This syndicated post originally appeared at Zeus Kerravala's blog.
I believe Juniper was the first mainstream network vendor to use the term “fabric” aggressively to describe its next-generation network architecture when the company announced QFabric back in early 2011. There may have been another vendor that used it first, but Juniper made it mainstream. Since then, almost every network vendor uses the term “fabric” broadly, and Juniper itself announced its next phase in fabric-based network when it unveiled MetaFabric in late 2013.
Subsequently, I’ve heard many customers, investors, and even some other analysts ask me what the difference was between MetaFabric and QFabric. The first thing to understand is that while QFabric and MetaFabric are related, MetaFabric does not in any way replace QFabric. I’ve heard some rumors about Juniper’s QFabric being retired because of MetaFabric, but in discussions with Juniper, I can most certainly say that this is not true. QFabric is here to stay.
The primary difference between the two is that QFabric is a single data center solution, whereas MetaFabric is broader. QFabric brings together several products (nodes, directors, and interconnects) to create a single fabric capable of supporting up to 6144 low latency, 10 Gig-E server-facing ports. In addition to the original model, there’s a “mini-me” version of QFabric that has 768 server-facing ports.
MetaFabric on the other hand is an architecture that ties together switching, routing, and software into a holistic solution for data centers and provides a path to cloud networking. MetaFabric is based on the concept that single-site data centers are rapidly being replaced with a more complex environment that includes multiple, distributed data centers as well as hybrid situations that tap into cloud-based services. This drives the need for a new type of network, which brings new challenges, and MetaFabric is Juniper’s answer to this emerging problem.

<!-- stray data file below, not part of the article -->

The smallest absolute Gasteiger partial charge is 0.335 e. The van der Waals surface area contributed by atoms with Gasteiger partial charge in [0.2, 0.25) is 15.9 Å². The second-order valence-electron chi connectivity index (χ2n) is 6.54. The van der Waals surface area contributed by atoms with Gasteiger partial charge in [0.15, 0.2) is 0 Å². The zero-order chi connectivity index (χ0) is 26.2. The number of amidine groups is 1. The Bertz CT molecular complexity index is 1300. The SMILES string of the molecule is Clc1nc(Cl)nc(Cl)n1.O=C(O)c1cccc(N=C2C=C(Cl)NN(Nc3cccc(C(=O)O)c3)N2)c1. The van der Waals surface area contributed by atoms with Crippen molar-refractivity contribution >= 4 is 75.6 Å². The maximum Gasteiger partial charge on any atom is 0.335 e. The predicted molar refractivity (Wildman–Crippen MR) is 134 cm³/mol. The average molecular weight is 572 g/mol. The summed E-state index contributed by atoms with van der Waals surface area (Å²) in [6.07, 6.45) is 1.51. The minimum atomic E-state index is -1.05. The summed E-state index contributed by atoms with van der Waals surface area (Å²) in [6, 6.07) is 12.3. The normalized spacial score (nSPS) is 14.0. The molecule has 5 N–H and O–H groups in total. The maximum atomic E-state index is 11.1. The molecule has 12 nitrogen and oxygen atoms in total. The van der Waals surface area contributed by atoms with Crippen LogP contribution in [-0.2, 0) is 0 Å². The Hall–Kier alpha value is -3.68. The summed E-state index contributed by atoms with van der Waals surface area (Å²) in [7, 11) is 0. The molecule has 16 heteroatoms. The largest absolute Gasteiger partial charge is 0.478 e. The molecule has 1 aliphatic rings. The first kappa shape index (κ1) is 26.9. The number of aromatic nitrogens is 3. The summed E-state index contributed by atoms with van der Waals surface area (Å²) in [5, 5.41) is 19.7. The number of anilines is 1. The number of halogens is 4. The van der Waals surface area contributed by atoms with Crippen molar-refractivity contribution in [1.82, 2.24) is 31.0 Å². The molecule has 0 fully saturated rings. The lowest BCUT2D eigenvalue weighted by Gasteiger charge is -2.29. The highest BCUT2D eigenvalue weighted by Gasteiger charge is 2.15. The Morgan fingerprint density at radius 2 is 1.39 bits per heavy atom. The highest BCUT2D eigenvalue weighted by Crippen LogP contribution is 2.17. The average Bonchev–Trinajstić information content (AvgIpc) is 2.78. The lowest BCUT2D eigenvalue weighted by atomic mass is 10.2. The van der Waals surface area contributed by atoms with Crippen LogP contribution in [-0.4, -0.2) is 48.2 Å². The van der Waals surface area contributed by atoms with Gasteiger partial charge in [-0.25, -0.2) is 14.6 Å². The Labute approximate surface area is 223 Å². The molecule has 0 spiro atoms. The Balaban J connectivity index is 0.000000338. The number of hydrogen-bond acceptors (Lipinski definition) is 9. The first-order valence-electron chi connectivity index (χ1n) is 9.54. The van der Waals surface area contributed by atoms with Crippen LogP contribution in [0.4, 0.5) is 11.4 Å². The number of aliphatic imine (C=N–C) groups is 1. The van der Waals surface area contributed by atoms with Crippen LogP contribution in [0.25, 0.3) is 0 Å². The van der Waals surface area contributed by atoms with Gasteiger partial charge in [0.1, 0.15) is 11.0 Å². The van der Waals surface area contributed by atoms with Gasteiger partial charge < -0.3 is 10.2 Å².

One good way to think about how one might use QFabric and MetaFabric is to think of the needs of a multi-data center business. In each data center, the company would deploy a single or even multiple QFabrics (depending on the size) to create a network that can better handle the explosion of East-West traffic from the growth of virtualization, big data, SDN workloads, and other trends. The MetaFabric architecture, then, would be used to tie the multiple QFabrics together to create a single network that could be managed end-to-end.
In both cases, the same universal building blocks of simplicity, openness, agility, and intelligence are utilized so customers can be assured of a consistent experience across a single QFabric or a broadly deployed MetaFabric.
With regards to addressable market, while QFabric has obvious appeal to large organizations, it also is a viable solution to mid-sized businesses, particularly since the smaller version of QFabric has been released. While 768 server-facing ports is indeed a lot of ports, companies can start smaller than that and then grow into it as needed. QFabric can be deployed without the director in a leaf-spine mode called Virtual Chassis Fabric. Mid-sized companies can start with just a handful of QFX Nodes and get the benefits of a fabric at a modest cost, particularly when compared to legacy technology.
MetaFabric’s primary appeal is larger enterprises with multiple data centers, although there are a handful of mid-sized companies that have unique requirements, where MetaFabric would be a good solution. However, for the most part the primary target market for MetaFabric is larger, distributed enterprises looking to build a dynamic, private cloud with location-independent compute resources.
Somewhere over the past few months the messaging from Juniper regarding QFabric and MetaFabric seems to have gotten mixed up, causing some market confusion. The best way to think of the two is QFabric enables automation, agility, and simplicity within a single data center, and MetaFabric extends those same principles network-wide.
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